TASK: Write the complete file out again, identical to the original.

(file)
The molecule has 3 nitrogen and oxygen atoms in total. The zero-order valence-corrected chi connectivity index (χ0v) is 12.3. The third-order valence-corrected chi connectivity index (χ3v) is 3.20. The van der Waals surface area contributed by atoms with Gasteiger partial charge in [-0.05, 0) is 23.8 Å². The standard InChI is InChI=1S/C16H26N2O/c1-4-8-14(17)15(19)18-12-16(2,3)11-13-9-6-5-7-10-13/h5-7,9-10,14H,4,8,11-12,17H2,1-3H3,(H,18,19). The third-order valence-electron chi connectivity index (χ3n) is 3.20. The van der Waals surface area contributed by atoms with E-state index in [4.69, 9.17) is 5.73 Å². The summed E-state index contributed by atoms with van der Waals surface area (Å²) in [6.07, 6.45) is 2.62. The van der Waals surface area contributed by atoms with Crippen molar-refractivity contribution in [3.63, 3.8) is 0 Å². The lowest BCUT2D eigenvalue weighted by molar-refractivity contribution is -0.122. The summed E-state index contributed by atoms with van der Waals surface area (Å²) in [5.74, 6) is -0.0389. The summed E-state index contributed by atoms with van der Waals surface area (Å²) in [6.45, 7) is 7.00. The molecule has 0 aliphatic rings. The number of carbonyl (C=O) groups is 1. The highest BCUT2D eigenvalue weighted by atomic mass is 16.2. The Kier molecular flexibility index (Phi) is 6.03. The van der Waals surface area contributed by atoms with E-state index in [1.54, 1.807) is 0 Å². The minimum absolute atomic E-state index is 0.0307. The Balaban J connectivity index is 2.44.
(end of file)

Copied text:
The molecule has 3 nitrogen and oxygen atoms in total. The zero-order valence-corrected chi connectivity index (χ0v) is 12.3. The third-order valence-corrected chi connectivity index (χ3v) is 3.20. The van der Waals surface area contributed by atoms with Gasteiger partial charge in [-0.05, 0) is 23.8 Å². The standard InChI is InChI=1S/C16H26N2O/c1-4-8-14(17)15(19)18-12-16(2,3)11-13-9-6-5-7-10-13/h5-7,9-10,14H,4,8,11-12,17H2,1-3H3,(H,18,19). The third-order valence-electron chi connectivity index (χ3n) is 3.20. The van der Waals surface area contributed by atoms with E-state index in [4.69, 9.17) is 5.73 Å². The summed E-state index contributed by atoms with van der Waals surface area (Å²) in [6.07, 6.45) is 2.62. The van der Waals surface area contributed by atoms with Crippen molar-refractivity contribution in [3.63, 3.8) is 0 Å². The lowest BCUT2D eigenvalue weighted by molar-refractivity contribution is -0.122. The summed E-state index contributed by atoms with van der Waals surface area (Å²) in [5.74, 6) is -0.0389. The summed E-state index contributed by atoms with van der Waals surface area (Å²) in [6.45, 7) is 7.00. The molecule has 0 aliphatic rings. The number of carbonyl (C=O) groups is 1. The highest BCUT2D eigenvalue weighted by atomic mass is 16.2. The Kier molecular flexibility index (Phi) is 6.03. The van der Waals surface area contributed by atoms with E-state index in [1.54, 1.807) is 0 Å². The minimum absolute atomic E-state index is 0.0307. The Balaban J connectivity index is 2.44.